I am 4 years old, tucked into the bottom bunk, anxiously awaiting the ritual. I know that Janine, my older cousin, neighbor, and faithful babysitter, brings a youthful zeal to my meticulously crafted bedtime ceremony, and as much as I worship my mother, I am delighted Janine is here. I’ve even scrambled under the blue striped, worn bed spread earlier than usual.
“Ready?” She’s breathless from all the games, books, and giddy hallway chases a child can fit in one evening with their favorite sitter.
“Yep.” I know she knows I’ve been waiting all evening for this.
She scoops my soft, faded baby blanket from the foot of the bunk, with an equal blend of delicate reverence and excitement that I appreciate. I’m smiling.
“Is… this your favorite corner?” Hah! The worst of the 4. The only one still rectangular and intact.
“No…” I’m still smiling anyway.
“Is… this… your favorite corner?” This one is utterly neutral to me. Of course not.
“This one?” So close, Janine! A good guess and my second favorite.
Though the climax is near, a sleepiness lodges in the back of my neck. I wait quietly as if I have no idea what might happen next.
“It must be this one!” She’s found it. The corner of my baby blanket with the hardened, misaligned stitching. The one that I use to softly scratch my tiny nose to sleep every night as far as my memories can reach.
“That’s the one!” I reward her decisively with my approval and she rewards me with the blanket corner.
“Yayeee!” Her voice is higher and louder than Mom’s, her laugh so booming and genuine. Janine is like the single, sliced strawberry in my cereal—perhaps too punchy for me on its own, but perfect sprinkled into a bowl of healthy bran. She breaks up my mom-routine in the best way.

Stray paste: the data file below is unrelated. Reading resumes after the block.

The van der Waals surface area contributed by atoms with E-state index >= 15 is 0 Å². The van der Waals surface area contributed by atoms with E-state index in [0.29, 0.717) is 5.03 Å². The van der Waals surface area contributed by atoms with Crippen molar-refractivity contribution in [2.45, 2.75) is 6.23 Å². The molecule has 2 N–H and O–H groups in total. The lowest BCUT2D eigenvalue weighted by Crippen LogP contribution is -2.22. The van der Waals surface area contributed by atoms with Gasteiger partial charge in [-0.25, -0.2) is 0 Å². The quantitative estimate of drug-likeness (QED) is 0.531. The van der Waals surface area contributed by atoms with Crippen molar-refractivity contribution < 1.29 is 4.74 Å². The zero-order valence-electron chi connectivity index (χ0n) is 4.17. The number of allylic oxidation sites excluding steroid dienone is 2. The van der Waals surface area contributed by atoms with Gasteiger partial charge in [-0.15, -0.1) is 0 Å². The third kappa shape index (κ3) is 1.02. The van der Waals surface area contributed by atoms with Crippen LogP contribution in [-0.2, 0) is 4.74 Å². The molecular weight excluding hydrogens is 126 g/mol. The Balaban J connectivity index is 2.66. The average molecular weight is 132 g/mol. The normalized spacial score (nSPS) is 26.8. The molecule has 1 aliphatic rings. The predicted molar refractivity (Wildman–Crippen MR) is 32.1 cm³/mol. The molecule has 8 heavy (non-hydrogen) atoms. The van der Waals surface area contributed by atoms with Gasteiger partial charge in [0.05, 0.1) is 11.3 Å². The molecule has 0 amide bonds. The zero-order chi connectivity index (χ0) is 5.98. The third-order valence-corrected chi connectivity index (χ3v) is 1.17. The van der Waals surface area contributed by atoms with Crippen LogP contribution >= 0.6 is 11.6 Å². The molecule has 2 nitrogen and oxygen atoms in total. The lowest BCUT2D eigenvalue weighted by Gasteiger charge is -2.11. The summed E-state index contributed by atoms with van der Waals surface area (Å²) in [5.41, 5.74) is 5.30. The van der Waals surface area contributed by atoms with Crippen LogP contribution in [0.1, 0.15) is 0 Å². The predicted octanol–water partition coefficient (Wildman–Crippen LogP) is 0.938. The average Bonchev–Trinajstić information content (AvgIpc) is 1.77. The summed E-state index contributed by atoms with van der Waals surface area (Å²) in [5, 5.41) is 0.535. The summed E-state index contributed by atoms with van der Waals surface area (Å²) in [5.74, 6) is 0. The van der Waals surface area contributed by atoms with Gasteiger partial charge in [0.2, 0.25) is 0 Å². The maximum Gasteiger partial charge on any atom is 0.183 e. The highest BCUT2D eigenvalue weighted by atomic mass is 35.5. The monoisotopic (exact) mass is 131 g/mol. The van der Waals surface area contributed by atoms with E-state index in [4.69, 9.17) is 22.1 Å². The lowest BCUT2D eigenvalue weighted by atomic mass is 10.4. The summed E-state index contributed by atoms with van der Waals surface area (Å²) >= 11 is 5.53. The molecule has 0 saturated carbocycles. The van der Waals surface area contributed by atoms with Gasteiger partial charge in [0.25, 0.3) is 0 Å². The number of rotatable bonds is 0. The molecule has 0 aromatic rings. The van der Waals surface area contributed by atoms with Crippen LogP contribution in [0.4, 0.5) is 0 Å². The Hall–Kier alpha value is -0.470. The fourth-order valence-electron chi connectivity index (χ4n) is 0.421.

The ritual has ended and we are both ready for quiet. I curl the gentle stitches of my favorite corner of 'binky' back and forth over the bulb of my nose. It is the oldest thing I own but it always smells fresh. We’ve won the game. We have found and celebrated a thing that brings me comfort into the dark unknown. I will continue this tedious devotion to a perfectly uninteresting blanket corner for years. Just saying the word 'corner' in my mind is a source of gentle delight.
I think we need these small devotions, even as adults. Looking back, I had so many tiny loves that might be hard to describe to the rest of the world, but they weren't hurting anyone, and they brought me untold ease and excitement. Binky rituals evolved into diary entries and friendship bracelets, barley in soup, Babysitter's Club, drawing the same cartoon dog on all my note pages, twirling on one sock-foot until I lost which way was up. My childhood is a nonlinear blur of things I needed to stay anchored and curious and focused in the world.
Somewhere along the line, my small things began to be judged... by other kids, teachers, or the like. I wasn't always chastised but I wasn't 'cool' either, so I constantly scrambled to do the 'cool' thing. Having a trendy backpack became important. Knowing the words to all the pop radio hits became important. Caring about references to things that didn't even interest me became important... because being liked seemed like life or death, especially at school.
Being liked grew stressful in middle school. Phone calling and kissing boys got not-so-casually thrown in the mix. Reconciling my teacher's-pet-ness with wanting to be liked by the cool kids got pretty complicated (and still is). Mom's homemade sandwiches and pizza rolls were better than anything the other kids had... but some days I was embarrassed not to have Lunchables or Gushers (though both are basically sugar, fat, and borderline poison chemicals in colorful packaging). I had to go through these long, awkward years of 'trying to be cool' to figure out how to be bravely myself instead, and I find that I'm settling back into even smaller devotions... a single breath, a song on repeat in the car, a clean kitchen, a stolen hour at the beach with a new book.
What are your small things? From childhood or from now? What brings you untold comfort for seemingly no reason? I invite you to slough off everything you're 'supposed' to be devoted to today and honor a small, comforting thing. Not a numbing thing. Ideally not a digital thing. No grand gestures or planning involved. A small thing, just for you.